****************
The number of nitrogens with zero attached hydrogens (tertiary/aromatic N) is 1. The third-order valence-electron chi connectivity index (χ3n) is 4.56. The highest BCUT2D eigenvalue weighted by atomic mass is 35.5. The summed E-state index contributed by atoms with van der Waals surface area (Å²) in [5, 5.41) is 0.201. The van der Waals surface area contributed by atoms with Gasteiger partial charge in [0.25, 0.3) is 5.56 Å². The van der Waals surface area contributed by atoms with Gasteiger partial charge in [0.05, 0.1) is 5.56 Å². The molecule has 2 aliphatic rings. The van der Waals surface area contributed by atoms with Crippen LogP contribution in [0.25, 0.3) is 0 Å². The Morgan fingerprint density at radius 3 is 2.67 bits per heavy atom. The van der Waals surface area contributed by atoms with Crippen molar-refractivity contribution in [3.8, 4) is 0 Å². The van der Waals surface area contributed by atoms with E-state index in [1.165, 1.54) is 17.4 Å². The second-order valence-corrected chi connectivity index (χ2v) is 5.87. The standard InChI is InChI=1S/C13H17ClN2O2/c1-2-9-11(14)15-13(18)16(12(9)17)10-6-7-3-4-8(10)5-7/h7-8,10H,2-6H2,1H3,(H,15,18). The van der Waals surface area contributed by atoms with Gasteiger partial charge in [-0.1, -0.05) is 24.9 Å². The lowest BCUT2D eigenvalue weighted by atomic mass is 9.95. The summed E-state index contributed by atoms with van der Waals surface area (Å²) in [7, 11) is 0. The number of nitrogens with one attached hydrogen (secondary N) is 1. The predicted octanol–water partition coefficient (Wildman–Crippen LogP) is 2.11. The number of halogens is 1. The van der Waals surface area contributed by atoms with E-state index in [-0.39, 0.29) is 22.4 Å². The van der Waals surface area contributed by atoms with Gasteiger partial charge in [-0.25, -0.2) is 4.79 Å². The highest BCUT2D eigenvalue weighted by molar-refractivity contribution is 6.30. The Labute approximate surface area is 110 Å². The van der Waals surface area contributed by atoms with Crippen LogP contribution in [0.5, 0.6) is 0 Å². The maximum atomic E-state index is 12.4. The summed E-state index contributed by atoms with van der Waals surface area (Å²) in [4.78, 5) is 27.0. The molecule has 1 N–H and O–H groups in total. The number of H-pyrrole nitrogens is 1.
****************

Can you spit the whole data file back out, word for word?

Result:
The number of nitrogens with zero attached hydrogens (tertiary/aromatic N) is 1. The third-order valence-electron chi connectivity index (χ3n) is 4.56. The highest BCUT2D eigenvalue weighted by atomic mass is 35.5. The summed E-state index contributed by atoms with van der Waals surface area (Å²) in [5, 5.41) is 0.201. The van der Waals surface area contributed by atoms with Gasteiger partial charge in [0.25, 0.3) is 5.56 Å². The van der Waals surface area contributed by atoms with Gasteiger partial charge in [0.05, 0.1) is 5.56 Å². The molecule has 2 aliphatic rings. The van der Waals surface area contributed by atoms with Crippen LogP contribution in [0.25, 0.3) is 0 Å². The Morgan fingerprint density at radius 3 is 2.67 bits per heavy atom. The van der Waals surface area contributed by atoms with Crippen molar-refractivity contribution in [3.8, 4) is 0 Å². The van der Waals surface area contributed by atoms with E-state index in [1.165, 1.54) is 17.4 Å². The second-order valence-corrected chi connectivity index (χ2v) is 5.87. The standard InChI is InChI=1S/C13H17ClN2O2/c1-2-9-11(14)15-13(18)16(12(9)17)10-6-7-3-4-8(10)5-7/h7-8,10H,2-6H2,1H3,(H,15,18). The van der Waals surface area contributed by atoms with Gasteiger partial charge in [-0.1, -0.05) is 24.9 Å². The lowest BCUT2D eigenvalue weighted by atomic mass is 9.95. The summed E-state index contributed by atoms with van der Waals surface area (Å²) in [7, 11) is 0. The number of nitrogens with one attached hydrogen (secondary N) is 1. The predicted octanol–water partition coefficient (Wildman–Crippen LogP) is 2.11. The number of halogens is 1. The van der Waals surface area contributed by atoms with E-state index in [-0.39, 0.29) is 22.4 Å². The van der Waals surface area contributed by atoms with Gasteiger partial charge in [-0.25, -0.2) is 4.79 Å². The highest BCUT2D eigenvalue weighted by molar-refractivity contribution is 6.30. The Labute approximate surface area is 110 Å². The van der Waals surface area contributed by atoms with Crippen LogP contribution in [0.5, 0.6) is 0 Å². The maximum atomic E-state index is 12.4. The summed E-state index contributed by atoms with van der Waals surface area (Å²) in [4.78, 5) is 27.0. The molecule has 1 N–H and O–H groups in total. The number of H-pyrrole nitrogens is 1.